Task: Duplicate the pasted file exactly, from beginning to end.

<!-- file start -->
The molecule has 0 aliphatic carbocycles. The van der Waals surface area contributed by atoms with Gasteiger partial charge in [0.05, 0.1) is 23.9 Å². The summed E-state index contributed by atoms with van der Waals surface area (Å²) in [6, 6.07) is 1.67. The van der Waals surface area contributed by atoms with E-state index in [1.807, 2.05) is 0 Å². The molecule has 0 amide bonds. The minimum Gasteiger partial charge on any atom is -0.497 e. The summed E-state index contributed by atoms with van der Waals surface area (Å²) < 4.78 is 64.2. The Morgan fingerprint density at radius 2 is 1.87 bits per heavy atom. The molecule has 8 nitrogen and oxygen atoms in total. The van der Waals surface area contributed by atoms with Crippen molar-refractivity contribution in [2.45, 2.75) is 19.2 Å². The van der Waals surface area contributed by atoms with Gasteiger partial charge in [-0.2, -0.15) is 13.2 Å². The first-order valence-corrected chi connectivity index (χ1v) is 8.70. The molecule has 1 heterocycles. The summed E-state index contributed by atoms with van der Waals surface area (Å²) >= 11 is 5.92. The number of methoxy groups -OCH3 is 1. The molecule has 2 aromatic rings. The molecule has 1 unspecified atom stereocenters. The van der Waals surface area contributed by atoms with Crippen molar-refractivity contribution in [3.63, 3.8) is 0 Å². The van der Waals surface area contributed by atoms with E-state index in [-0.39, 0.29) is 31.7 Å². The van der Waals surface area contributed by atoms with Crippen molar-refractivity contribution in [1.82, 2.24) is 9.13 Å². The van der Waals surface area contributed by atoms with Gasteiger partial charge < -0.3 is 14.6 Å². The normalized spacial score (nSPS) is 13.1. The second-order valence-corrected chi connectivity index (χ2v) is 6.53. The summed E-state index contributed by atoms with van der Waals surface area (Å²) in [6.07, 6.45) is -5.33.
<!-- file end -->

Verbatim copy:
The molecule has 0 aliphatic carbocycles. The van der Waals surface area contributed by atoms with Gasteiger partial charge in [0.05, 0.1) is 23.9 Å². The summed E-state index contributed by atoms with van der Waals surface area (Å²) in [6, 6.07) is 1.67. The van der Waals surface area contributed by atoms with E-state index in [1.807, 2.05) is 0 Å². The molecule has 0 amide bonds. The minimum Gasteiger partial charge on any atom is -0.497 e. The summed E-state index contributed by atoms with van der Waals surface area (Å²) < 4.78 is 64.2. The Morgan fingerprint density at radius 2 is 1.87 bits per heavy atom. The molecule has 8 nitrogen and oxygen atoms in total. The van der Waals surface area contributed by atoms with Crippen molar-refractivity contribution in [2.45, 2.75) is 19.2 Å². The van der Waals surface area contributed by atoms with Gasteiger partial charge in [-0.2, -0.15) is 13.2 Å². The first-order valence-corrected chi connectivity index (χ1v) is 8.70. The molecule has 1 heterocycles. The summed E-state index contributed by atoms with van der Waals surface area (Å²) >= 11 is 5.92. The number of methoxy groups -OCH3 is 1. The molecule has 2 aromatic rings. The molecule has 1 unspecified atom stereocenters. The van der Waals surface area contributed by atoms with Crippen molar-refractivity contribution in [3.63, 3.8) is 0 Å². The van der Waals surface area contributed by atoms with E-state index in [-0.39, 0.29) is 31.7 Å². The van der Waals surface area contributed by atoms with Crippen molar-refractivity contribution in [1.82, 2.24) is 9.13 Å². The van der Waals surface area contributed by atoms with Gasteiger partial charge < -0.3 is 14.6 Å². The normalized spacial score (nSPS) is 13.1. The second-order valence-corrected chi connectivity index (χ2v) is 6.53. The summed E-state index contributed by atoms with van der Waals surface area (Å²) in [6.07, 6.45) is -5.33.